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Spectroscopy

Spectroscopy

Dr Stuart Mackenzie

DrStuartMackenzie

thermodynamics

AtomicStructure

kinetics

Rate

Rate

processes

Statistical

Statistical

mechanics

Quantumtheory

atoms/molecules

Atomic&Molecular

Atomic

& Molecular

Spectroscopy

Quantum

Mechanics

Valence

NMR

Photochemistry

Reaction

ynamics

Dynamics

Lasers

Solids&

surfaces

Resources

Handouts(colouronline)

Tutorials

uto a s

Books:

HighResolutionSpectroscopy(2nd ed.,1998)JMHollas

MolecularSpectroscopy(OUPPrimer)JMBrown

Spectra of Atoms and Molecules (2nd ed.2005)Bernath

SpectraofAtomsandMolecules

ed 2005) Bernath

FundamentalsofMolecularSpectroscopy(4th ed.1994)Banwell &McCash

AtomicSpectra (OUPPrimer)TPSoftley

MolecularQuantumMechanics (4th ed.)AtkinsandFriedman

ElectronicandPhotoelectronSpectroscopy,Ellis,Feher andWright

Practicals:

P

i l

II03HCl,DCl spectra

II04Fluorescenceandquenching

p

II08Flameatomicabsorption

p

II05I2 visiblespectrum

II10Na/Na+ atomicspec II17ComputationalRaman

II18N2+ spectrum

Lecture1:GeneralAspectsofSpectroscopy

1.1Electromagneticradiation

Transverse

Transversewaveofperpendicular,sinusoidally

wave of perpendicular sinusoidally

oscillatingelectricandmagneticfields

E = E 0 sin

i ( kkx t + )

withwavevector,k =2/

and angular frequency =2

andangularfrequency,

2

Characterisedby:

wavelength, (inm)or

frequency, (inHz)

Speedinvacuo defined ascvac =299792458ms1

c =

= = /k

cvac isrelatedtothepermittivity(electricconstant)

andpermeability(magneticconstant)offreespace:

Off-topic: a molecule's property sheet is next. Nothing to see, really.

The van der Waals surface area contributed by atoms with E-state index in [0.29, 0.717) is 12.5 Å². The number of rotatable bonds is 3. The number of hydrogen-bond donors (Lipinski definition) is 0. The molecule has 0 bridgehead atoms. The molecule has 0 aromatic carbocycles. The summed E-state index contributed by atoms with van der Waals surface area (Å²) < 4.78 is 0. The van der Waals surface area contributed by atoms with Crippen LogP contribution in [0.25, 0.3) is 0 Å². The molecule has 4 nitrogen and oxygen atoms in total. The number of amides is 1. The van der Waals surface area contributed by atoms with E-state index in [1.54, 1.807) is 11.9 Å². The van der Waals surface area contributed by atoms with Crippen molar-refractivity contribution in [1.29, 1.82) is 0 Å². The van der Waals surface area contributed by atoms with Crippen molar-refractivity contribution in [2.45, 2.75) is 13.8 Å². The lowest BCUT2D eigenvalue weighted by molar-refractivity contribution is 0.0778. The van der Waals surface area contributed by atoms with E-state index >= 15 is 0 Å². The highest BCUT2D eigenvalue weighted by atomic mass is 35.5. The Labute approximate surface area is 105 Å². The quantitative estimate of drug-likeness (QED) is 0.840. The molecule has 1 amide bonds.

(proofcomesfromMaxwellsEquations)

Aplaneelectromagnetic

wavepropagatinginthe

zdirection

c2 =

0 0

1.2QuantisedLight:Photons

Itwillusuallybeconvenienttoconsiderlightasastreamofzerorestmass

It

ill

ll b

i tt

id li ht

t

f

t

particlesorpackagesofradiationcalledphotonswiththefollowingproperties:

MaxPlanck

(18551947)

Energy,E=h

inwhichh isPlancksconstant,h =6.626x1034 Js

Linearmomentum,

Linear momentum p=

p = E/c=h

E/c = h/c=h/

/c = h/ (deBroglie)

(de Broglie)

LouisdeBroglie

(18921987)

(1892

1987)

= 2=

ph

n.b., 1)photonsareBosons(i.e.,obeyBoseEinsteinstatistics)

2)photonshavehelicity

2)

photons have helicity (projectionofangularmomentumonthe

(projection of angular momentum on the

directionoftravel)of1only(i.e.,not0)

1.3QuantitiesandUnits

10 m]

Wavelength,:SIunit=m

[orm,nmorAngstrm,1=10

isdependent onthe(refractiveindexofthe)mediuminwhichthewavetravels

frequencyisindependentofthemedium

Energy,E: SIunit=J,

BUT:Itishardtomeasureenergydirectly.Spectraarerecordedaslineintensities

asafunctionoffrequency

f ti

ff

orwavelength.

l th

Theconversiontoenergyappears simple:E=h =hc/

Buthisonlyknownto8significantfigures.Hence,itisconvenienttointroduce

Wavenumber,aproperty definedasreciprocalofthevacuumwavelength:

andwhoseunitsareuniversallyquotedascm1 (n.b.notm1)

vac

quoteenergiesinunitsofcm1.

1.4Energylevels:TheBornOppenheimerApproximation

tot

ee

ne

as trivial)

nn

SeeValencee

notesHTyear2

Thetotalenergyofamolecularsystemcomprises:

Thetranslationofthewholemolecule,Ttrans (n.b. well neglect this

Kineticenergy,Te and Tn ofelectronsandnuclei,respectively

Potentialenergy,Vee andVnn ofelectronsandnuclei,respectively

Potentialenergybetweennucleiandelectrons,Vne

TheBornOppenheimerApproximation(Annal.Phys.,84,457(1927))

The

orn Oppenheimer Approximation (Annal. Phys., 84, 457 ( 9 7))

Duetothedifferenceinmassbetweentheelectronandnuclei,themotionofthe

twomaybeseparatedandthetotalmolecularwavefunction, tot, may,toagood

approximation be written

approximation,bewritten

tot = el q ,Q n Q

electron coordinates

) ( )

nuclear coordinates

Itwillbeconvenient,thoughlessrigorous,tofurtherfactorisen furtherinto

vibrational androtationalpartssotot = elvibrot and Etot=Eel+Evib+Erot

Molecular

EnergyLevels

l

Differentelectronicstates

(electronic arrangements

(electronicarrangements,

configurationsorterms)

Transitionsat

500 100nm

100m

00

2m

Vis UV

infrared

3 300GHz

(0.1 10cm1)

10cm 1mm

microwave

1.5ThePopulationofEnergylevels

ni

Ei

E

n0

E=0

TheBoltzmannLaw

Atthermalequilibrium,thepopulationofthei th

energylevel isgivenby:

Ei

N

ni = g i exp

q

kT

Ei

q=

g i exp

levels ,i

kT

Where:

q isthemolecularpartitionfunction(seeHTStat.Mech.notes)

gi isthedegeneracy ofthei th level(theno.stateswithsameenergy)